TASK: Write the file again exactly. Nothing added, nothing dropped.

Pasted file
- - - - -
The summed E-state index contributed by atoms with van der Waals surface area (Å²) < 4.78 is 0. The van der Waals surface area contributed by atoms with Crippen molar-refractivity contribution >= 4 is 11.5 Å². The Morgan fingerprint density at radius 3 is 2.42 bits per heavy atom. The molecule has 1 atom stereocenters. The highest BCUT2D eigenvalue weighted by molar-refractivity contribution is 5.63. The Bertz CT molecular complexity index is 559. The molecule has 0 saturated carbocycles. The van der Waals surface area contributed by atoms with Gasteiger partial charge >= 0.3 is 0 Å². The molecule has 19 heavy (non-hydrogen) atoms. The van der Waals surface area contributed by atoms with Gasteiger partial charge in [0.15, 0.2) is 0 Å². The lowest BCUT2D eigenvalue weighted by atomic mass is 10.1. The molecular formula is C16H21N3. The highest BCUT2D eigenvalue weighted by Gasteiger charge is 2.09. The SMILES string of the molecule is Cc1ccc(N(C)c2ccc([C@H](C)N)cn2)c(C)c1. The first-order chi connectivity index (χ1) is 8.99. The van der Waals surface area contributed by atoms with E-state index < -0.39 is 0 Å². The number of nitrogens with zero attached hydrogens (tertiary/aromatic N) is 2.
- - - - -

The summed E-state index contributed by atoms with van der Waals surface area (Å²) < 4.78 is 0. The van der Waals surface area contributed by atoms with Crippen molar-refractivity contribution >= 4 is 11.5 Å². The Morgan fingerprint density at radius 3 is 2.42 bits per heavy atom. The molecule has 1 atom stereocenters. The highest BCUT2D eigenvalue weighted by molar-refractivity contribution is 5.63. The Bertz CT molecular complexity index is 559. The molecule has 0 saturated carbocycles. The van der Waals surface area contributed by atoms with Gasteiger partial charge >= 0.3 is 0 Å². The molecule has 19 heavy (non-hydrogen) atoms. The van der Waals surface area contributed by atoms with Gasteiger partial charge in [0.15, 0.2) is 0 Å². The lowest BCUT2D eigenvalue weighted by atomic mass is 10.1. The molecular formula is C16H21N3. The highest BCUT2D eigenvalue weighted by Gasteiger charge is 2.09. The SMILES string of the molecule is Cc1ccc(N(C)c2ccc([C@H](C)N)cn2)c(C)c1. The first-order chi connectivity index (χ1) is 8.99. The van der Waals surface area contributed by atoms with E-state index < -0.39 is 0 Å². The number of nitrogens with zero attached hydrogens (tertiary/aromatic N) is 2.